know your history


The first NYC St. Patrick’s Day parade, in 1762, was organized by Irish Protestants as a public protest to fight widespread discrimination against Irish people.

Irish queers first started coming out as a movement in the 1980s, when writer Joni Crone stunned Ireland by outing herself on the Late Late Show.

The Irish Lesbian & Gay Organization was started in 1990 by a group of queer Irish immigrants in New York. A few friends placed an ad in an Irish American newspaper, trying to find Irish queer community in a way that hadn’t been available in closeted Ireland. They started meeting, breaking down their isolation and silence as Irish queers, and soon had the idea of coming out in the most public Irish American venue there is: the St. Patrick’s Day parade…

(The queer scene in Ireland itself has changed dramatically since then – queers are recognized and protected by the government (in some ways), and there’s a thriving social scene. Over the last decade, many Irish queers who emigrated to the US in order to live openly as queers, have moved back to Ireland.)

For 14 years, the Ancient Order of Hibernians – an all-male organization of practicing Catholics, who hold the parade in trust for the Irish community – have refused Irish LGBT groups entry into the St. Patrick’s parade. At first, the AOH tried to cloak their homophobia in bureaucracy, claiming that ILGO was “on a waiting list” and that when the time came, Irish queers would march like any other group. In the course of several lawsuits, though, the AOH admitted that the waiting list was just a ruse, and that queers would never march in “their” parade.

In 1991, a division of the AOH invited ILGO to march with them in the parade. Mayor Dinkins joined the contingent. Spectators and other marchers showered ILGO, Mayor Dinkins and AOH Division 7 with abuse and garbage. Mayor Dinkins compared the experience to walking in civil rights marches in Selma, Alabama. The following year, Division 7 were physically ejected from the parade.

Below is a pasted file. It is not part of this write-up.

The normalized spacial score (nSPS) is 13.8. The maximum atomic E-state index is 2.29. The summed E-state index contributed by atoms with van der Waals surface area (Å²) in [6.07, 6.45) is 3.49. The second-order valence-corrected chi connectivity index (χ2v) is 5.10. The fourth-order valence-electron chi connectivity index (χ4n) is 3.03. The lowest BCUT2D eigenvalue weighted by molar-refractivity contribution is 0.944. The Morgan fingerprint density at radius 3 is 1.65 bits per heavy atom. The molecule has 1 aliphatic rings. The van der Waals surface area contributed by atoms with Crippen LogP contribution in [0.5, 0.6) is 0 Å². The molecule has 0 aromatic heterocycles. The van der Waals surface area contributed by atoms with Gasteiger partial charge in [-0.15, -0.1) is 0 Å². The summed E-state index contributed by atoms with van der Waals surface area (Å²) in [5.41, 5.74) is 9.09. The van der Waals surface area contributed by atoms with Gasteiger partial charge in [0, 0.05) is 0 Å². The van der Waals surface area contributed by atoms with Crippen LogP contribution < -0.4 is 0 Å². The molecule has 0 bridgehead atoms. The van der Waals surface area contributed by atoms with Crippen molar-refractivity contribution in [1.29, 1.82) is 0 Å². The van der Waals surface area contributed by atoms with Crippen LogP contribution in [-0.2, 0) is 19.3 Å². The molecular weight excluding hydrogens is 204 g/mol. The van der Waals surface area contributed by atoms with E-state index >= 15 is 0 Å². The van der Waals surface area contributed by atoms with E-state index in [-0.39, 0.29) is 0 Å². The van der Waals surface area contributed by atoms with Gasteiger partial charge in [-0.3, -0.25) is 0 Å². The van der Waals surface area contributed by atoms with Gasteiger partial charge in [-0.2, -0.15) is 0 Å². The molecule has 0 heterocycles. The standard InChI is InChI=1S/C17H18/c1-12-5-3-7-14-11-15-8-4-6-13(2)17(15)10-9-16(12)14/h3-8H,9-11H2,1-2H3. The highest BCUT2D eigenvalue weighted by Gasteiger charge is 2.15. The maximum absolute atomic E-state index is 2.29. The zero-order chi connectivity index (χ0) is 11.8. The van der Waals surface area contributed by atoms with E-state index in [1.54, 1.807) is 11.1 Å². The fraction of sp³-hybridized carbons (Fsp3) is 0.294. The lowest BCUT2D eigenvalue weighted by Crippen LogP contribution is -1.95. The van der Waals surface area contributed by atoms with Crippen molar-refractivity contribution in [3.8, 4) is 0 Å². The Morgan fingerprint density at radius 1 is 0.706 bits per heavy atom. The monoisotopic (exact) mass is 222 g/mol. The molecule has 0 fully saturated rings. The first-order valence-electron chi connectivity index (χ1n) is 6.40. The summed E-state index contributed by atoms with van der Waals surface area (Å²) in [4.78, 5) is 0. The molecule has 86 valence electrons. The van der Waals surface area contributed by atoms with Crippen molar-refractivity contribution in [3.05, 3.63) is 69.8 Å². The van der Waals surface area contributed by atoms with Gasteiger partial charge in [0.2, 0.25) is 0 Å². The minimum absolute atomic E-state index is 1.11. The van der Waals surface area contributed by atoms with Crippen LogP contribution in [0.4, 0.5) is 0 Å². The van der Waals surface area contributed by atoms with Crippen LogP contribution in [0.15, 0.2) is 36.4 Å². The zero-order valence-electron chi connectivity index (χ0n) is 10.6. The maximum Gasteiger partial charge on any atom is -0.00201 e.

In fighting our attempt to take part to take part in the Irish community’s single largest event, the AOH has tossed away over 2 centuries of tradition, and corrupted its purpose. In opposing ILGO, an AOH lawyer proudly proclaimed in court that the AOH is “as good as the Klan.” The parade is no longer the well-known public celebration of Irish pride in our shared history and culture.

Instead, the AOH has redefined the St. Patrick’s parade as a demonstration of homophobia. In 1993, an AOH lawyer told Judge Duffy that the parade’s “message is one of exclusion,” and AOH representatives told a NY Times reporter that the parade would be “a celebration of the victory of Catholic values over homosexuals.”

The AOH are hardly on the cutting edge of liberation. The parade has also historically excluded people of color, women and people in wheelchairs -- until resistance forced the AOH to change those policies. In the early 1980s, Irish people protesting the British government’s policy of criminalizing political protesters in Ireland were attacked and forcibly removed from the parade. In 1991, the AOH physically ejected supporters of political prisoner Joe Doherty for wearing sashes from the campaign to free him. Members of the Bloody Sunday campaign (attempting to draw attention to the 13 unarmed civilians killed at a civil rights protest in Northern Ireland) were banned from participating. Activists opposing the imprisonment of an activist’s daughter were thrown out for handing out roses, (in remembrance of her name, Roisín) to parade participants.

There are no new stories, only ongoing struggles. Irish queers continue in a long line of fighting for civil rights, justice and equality, and we will continue until we defeat the Religious Right attempt to hijack our community and control our identities. The St. Patrick’s Day parade – the most public expression of the Irish community in America – is the right place exactly to stage our struggle.

 

(read an article about irish queers & st. patrick from 1998, in the Irish Times)